While it might be difficult for some afflicted with food allergies to find their perfect meal on a night out, a bill heading before Maryland’s legislators would require restaurants to make appropriate considerations for those diners.
“It’s an education bill,” said Delegate Sheila Hixson, D-Montgomery County, who is sponsoring the food allergy awareness bill in the House.
The bill would require restaurants to designate a “person in charge” who would watch an approved video educating them on food allergies. When patrons with food allergies enter a restaurant, they could ask to speak to the person in charge and find out what on the menu they could eat.
Restaurants would also be required to put a sign in the kitchen that explained the dangers of cross-contamination. Even if the food does not contain cheese, for example, the chef might have touched cheese, and the patron might still experience an allergic reaction.
But the Maryland Restaurant Association said it doesn’t know enough about food allergies in Maryland to take a position on the bill. It is working on an amendment that would require a study before moving forward.
“We don’t even know in Maryland how much of an issue this is,” said Melvin Thompson, the association’s senior vice president of government affairs and public policy.
Thompson said the organization doesn’t know how often restaurants get requests for allergy-safe food.
As many as 15 million people nationwide, 9 million of them adults, have food allergies, according to the Food Allergy and Anaphylaxis Network.
The bill would also require that restaurants put a note in their menus notifying patrons that they should tell their server if they have food allergies — a process that many already go through when they go out to eat.
“We go through this long dissertation every time,” said Jane Shipley, a regular patron at One Dish Cuisine in Maryland, who has celiac disease, an autoimmune disease that damages the small intestine in a reaction to gluten.
“A lot of times I’ll bring my own noodles and hope for the best,” she said. “But I don’t like to go to other restaurants, no.”
Shipley travels 25 miles to eat at One Dish Cuisine every couple of weeks so she can eat without worrying, since Burke has a color-coded menu that lets her customers know what they can and cannot eat. There is a green circle, for example, on every item of food that is gluten free, which is everything in the entire restaurant.
The legislation also includes a list of requirements that restaurants can meet in order to be considered “food allergy friendly,” including a list of ingredients.
Dr. Shane Hendon, gastroenterologist at Lourdes hospital in Paducah, said celiac disease is a genetic disease, affecting one in 133 people. He said people who suspect they have the disease can be tested. He recommends those with the disease contact a dietitian.
“When you’re talking about celiac disease or lactose intolerance, those are pretty simple in dietary avoidance,” Hendon said. “Mainly the symptoms are cramping, diarrhea and abdominal pain. (With) celiac disease you can get more vitamin difficiency. Finding it, identifying it and avoiding those trigger factors is very important.”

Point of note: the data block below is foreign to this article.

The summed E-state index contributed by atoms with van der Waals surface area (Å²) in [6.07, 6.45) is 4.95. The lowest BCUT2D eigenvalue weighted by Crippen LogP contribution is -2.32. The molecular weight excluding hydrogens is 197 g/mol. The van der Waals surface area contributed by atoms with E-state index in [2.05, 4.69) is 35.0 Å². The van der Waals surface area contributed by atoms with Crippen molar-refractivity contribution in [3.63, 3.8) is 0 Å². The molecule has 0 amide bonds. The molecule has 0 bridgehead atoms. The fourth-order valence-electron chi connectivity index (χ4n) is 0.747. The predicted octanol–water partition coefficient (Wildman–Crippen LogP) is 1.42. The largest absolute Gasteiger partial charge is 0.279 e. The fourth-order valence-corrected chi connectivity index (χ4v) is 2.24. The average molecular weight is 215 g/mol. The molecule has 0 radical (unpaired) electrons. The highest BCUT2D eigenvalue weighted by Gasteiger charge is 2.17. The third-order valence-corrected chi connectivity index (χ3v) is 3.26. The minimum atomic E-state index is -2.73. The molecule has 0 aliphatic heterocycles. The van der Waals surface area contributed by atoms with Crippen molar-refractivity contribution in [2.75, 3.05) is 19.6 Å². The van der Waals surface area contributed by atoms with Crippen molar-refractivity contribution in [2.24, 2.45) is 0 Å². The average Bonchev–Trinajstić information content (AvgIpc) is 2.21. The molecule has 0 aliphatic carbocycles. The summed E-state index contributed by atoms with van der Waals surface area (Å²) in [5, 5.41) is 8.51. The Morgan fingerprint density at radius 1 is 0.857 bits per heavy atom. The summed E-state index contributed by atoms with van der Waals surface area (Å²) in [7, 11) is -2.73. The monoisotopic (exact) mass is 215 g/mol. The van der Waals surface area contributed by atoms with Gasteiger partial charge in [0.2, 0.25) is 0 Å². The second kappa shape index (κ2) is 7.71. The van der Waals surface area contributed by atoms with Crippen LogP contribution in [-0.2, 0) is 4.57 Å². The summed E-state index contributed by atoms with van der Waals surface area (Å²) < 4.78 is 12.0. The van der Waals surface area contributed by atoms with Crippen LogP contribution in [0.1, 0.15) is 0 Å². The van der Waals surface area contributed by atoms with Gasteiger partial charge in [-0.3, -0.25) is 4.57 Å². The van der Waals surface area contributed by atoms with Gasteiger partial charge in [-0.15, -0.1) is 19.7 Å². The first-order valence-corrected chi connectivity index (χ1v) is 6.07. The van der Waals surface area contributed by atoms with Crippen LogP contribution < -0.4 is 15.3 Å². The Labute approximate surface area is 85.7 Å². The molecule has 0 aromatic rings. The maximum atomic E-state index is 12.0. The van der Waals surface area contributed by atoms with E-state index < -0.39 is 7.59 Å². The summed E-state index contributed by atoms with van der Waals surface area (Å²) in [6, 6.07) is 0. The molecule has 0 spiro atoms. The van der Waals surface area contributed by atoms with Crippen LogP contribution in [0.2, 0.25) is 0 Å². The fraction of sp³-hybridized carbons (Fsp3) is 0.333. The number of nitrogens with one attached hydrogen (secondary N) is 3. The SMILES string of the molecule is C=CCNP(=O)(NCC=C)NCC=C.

Hendon said it is common and natural for many people to stop tolerating lactose as they get older.
“I tell people, if you think of us as part of the animal population, we’re the only mammals that continue to consume milk beyond infancy,” he said. “Any other animal, after being weaned off the mother, that’s it.”
Matt Jones, general manager at Flamingo Row in Paducah, said the menu contains a disclaimer that all fried items are cooked in peanut oil. Peanuts are a common food allergy, according to the Centers for Disease Control and Prevention.
Jones said the menu does not indicate which items are gluten-free, although customers ask about that more than any other food allergy. He said the staff is able to assist customers who have concerns about the allergen.
“Most of the servers know about specific menu items that contain gluten,” he said.
Jones said the management has considered updating the menu with food allergy information, but no definitive plans to do so are set.
Matthew Holdman, manager at Backwoods BBQ in Paducah, said the menu does not have specific information about food allergens.
“The list of allergens is so long it would take the length of the Bible to list them,” he said.
Holdman said customers ask about specific allergens or ingredients. The staff, he said, is educated and informs the customers accordingly.
“We know exactly what’s in our products,” he said. “none of our customers have died or gone into anaphylactic shock.”
Bob Hoppmann, owner and manager of The Pasta House in Paducah, said the restaurant’s menu does not contain information about food allergies, but some customers ask about them.
“We do have people who come in asking if our fryer oil is peanut oil, which it is not,” Hoppmann said.
He said he often brings the ingredients in question from food storage to show the customer the label and ingredients.
The restaurant does offer a gluten-free menu which Hoppmann said many customers use. When cooking gluten-free items, the cooks at the restaurants are required to use cooking utensils and cookware that have had no contact with wheat, flour or bread crumbs to prevent cross-contamination.
“We do the gluten-free thing very well and a lot of people thank us for that,” he said.
Hoppmann said he has no plans to add allergy information to The Pasta House’s menu, partially due to the expense of hiring knowledgeable personnel to look through and edit it.
The McClatchy-Tribune News Service contributed to this article.
Call Will Pinkston, a Paducah Sun staff writer, at 270-575-8676 or follow @WCPinkston on Twitter. Call Nicholas Reside, a Paducah Sun staff writer, at 270-575-8667 or follow @NicholasReside on Twitter.